Utopia Descending: LARP Meets ARG

Utopia Descending

Last summer I discovered a new addiction: LARPing.  The upcoming game titled Utopia Descending is sure to feed my growing love of the game genre and hopefully spark a new hybrid genre combining elements of Live Action Role Play and Augmented Reality Games.

If you recall, last summer I participated in my local Dystopia Rising game and had a blast.  Sadly my local game is no longer in operation, but with Utopia Descending on the horizon many of us local LARPers are excited to have another game to sink our teeth into.  And yes, you are reading that right.  Dystopia Rising and Utopia Descending‘s names are freakishly similar and there’s a good reason for it.  The game comes from the same creators, but as the inverted name suggests, it’s going to be an entirely new beast.  Not only will the atmosphere and game mechanics differ, but it’ll combine elements I’ve never seen blended together before to create a unique hybrid ARG/LARP game.

I had a chance to chat with Michael Pucci, founder and creator of the game, and Evan Tessier, the writer and co-creator, to find out what’s in store for us.

What inspired you to create a game that combines elements of LARP and ARGs?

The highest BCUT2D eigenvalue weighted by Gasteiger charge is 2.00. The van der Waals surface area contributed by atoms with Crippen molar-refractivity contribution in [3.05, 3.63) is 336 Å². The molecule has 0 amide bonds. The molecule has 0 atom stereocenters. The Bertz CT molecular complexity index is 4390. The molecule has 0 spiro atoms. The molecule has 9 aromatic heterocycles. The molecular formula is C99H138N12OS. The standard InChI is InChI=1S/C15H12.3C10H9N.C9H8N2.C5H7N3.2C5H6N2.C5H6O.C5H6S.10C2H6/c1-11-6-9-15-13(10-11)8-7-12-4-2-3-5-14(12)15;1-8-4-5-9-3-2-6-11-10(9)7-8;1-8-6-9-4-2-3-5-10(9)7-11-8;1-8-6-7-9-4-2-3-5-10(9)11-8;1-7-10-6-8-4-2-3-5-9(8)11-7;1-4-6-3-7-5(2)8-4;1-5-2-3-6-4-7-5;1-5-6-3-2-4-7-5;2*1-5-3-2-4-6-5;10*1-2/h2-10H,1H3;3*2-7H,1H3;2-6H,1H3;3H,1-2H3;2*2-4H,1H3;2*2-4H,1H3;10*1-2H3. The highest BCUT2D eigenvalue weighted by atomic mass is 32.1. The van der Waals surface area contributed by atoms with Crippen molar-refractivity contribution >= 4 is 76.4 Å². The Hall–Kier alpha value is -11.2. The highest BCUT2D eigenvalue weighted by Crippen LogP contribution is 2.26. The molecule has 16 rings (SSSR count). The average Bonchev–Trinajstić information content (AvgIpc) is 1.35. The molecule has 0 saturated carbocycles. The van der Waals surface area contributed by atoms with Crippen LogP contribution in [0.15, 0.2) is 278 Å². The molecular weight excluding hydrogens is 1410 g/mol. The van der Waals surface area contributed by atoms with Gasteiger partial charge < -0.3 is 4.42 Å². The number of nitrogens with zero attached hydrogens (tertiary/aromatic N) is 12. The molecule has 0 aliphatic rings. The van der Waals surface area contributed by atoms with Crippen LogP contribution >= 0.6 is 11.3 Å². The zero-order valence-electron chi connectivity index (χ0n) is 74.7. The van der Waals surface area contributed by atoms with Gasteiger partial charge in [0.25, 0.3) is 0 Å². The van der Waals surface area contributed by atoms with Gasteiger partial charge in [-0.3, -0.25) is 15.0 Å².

Pucci: Without a doubt the potential for telling wider scope stories inspired me. I’ve worked on both ARG and LARP creation in the past and found that both carry a lot of the same elements when looking to create an immersive and entertaining story. Each of the two different mediums excel in a different way, providing mediums of entertainment that the other format has a hard time providing for. ARGs are fantastic for allowing a participant to become involved in the story without having to necessarily be in a certain place at a certain time, while traditional forms of LARP allow for an exciting “in the moment” experience for participants who are able to attend events. By blending both mediums participants are allowed the agency to choose their degree and depth of participation, making a much more accessible experience.